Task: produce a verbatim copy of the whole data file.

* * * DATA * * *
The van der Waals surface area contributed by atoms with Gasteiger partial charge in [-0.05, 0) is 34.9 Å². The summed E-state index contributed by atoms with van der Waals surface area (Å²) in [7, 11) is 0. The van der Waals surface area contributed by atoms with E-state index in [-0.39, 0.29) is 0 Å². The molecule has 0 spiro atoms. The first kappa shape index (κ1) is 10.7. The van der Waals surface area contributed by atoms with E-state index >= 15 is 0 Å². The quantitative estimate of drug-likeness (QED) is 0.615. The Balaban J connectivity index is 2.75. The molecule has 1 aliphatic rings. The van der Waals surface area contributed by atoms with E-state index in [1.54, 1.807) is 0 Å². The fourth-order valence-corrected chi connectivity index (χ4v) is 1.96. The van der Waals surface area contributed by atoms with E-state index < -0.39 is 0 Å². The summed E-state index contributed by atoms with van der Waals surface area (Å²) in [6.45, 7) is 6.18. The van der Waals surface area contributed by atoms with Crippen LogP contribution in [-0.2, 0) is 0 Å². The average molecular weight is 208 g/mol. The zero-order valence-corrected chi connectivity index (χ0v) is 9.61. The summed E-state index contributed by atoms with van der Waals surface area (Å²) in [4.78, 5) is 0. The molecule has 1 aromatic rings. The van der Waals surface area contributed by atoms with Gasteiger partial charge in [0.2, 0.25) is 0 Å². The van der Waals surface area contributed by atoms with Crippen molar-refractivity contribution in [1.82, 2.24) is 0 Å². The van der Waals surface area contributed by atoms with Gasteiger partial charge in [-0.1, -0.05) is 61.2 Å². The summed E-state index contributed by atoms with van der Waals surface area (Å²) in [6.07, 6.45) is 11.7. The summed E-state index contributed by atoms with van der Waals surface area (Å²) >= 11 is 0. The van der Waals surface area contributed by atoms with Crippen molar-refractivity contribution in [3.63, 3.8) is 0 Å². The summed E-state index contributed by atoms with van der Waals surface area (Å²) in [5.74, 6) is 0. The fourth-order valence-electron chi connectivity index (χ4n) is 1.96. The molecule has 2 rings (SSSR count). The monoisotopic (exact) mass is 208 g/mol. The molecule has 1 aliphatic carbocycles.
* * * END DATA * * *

The van der Waals surface area contributed by atoms with Gasteiger partial charge in [-0.05, 0) is 34.9 Å². The summed E-state index contributed by atoms with van der Waals surface area (Å²) in [7, 11) is 0. The van der Waals surface area contributed by atoms with E-state index in [-0.39, 0.29) is 0 Å². The molecule has 0 spiro atoms. The first kappa shape index (κ1) is 10.7. The van der Waals surface area contributed by atoms with E-state index >= 15 is 0 Å². The quantitative estimate of drug-likeness (QED) is 0.615. The Balaban J connectivity index is 2.75. The molecule has 1 aliphatic rings. The van der Waals surface area contributed by atoms with E-state index in [1.54, 1.807) is 0 Å². The fourth-order valence-corrected chi connectivity index (χ4v) is 1.96. The van der Waals surface area contributed by atoms with E-state index < -0.39 is 0 Å². The summed E-state index contributed by atoms with van der Waals surface area (Å²) in [6.45, 7) is 6.18. The van der Waals surface area contributed by atoms with Crippen LogP contribution in [-0.2, 0) is 0 Å². The average molecular weight is 208 g/mol. The zero-order valence-corrected chi connectivity index (χ0v) is 9.61. The summed E-state index contributed by atoms with van der Waals surface area (Å²) in [4.78, 5) is 0. The molecule has 1 aromatic rings. The van der Waals surface area contributed by atoms with Gasteiger partial charge in [0.2, 0.25) is 0 Å². The van der Waals surface area contributed by atoms with Crippen molar-refractivity contribution in [1.82, 2.24) is 0 Å². The van der Waals surface area contributed by atoms with Gasteiger partial charge in [-0.1, -0.05) is 61.2 Å². The summed E-state index contributed by atoms with van der Waals surface area (Å²) in [6.07, 6.45) is 11.7. The summed E-state index contributed by atoms with van der Waals surface area (Å²) >= 11 is 0. The van der Waals surface area contributed by atoms with Crippen molar-refractivity contribution in [3.63, 3.8) is 0 Å². The summed E-state index contributed by atoms with van der Waals surface area (Å²) in [5.74, 6) is 0. The fourth-order valence-electron chi connectivity index (χ4n) is 1.96. The molecule has 2 rings (SSSR count). The monoisotopic (exact) mass is 208 g/mol. The molecule has 1 aliphatic carbocycles.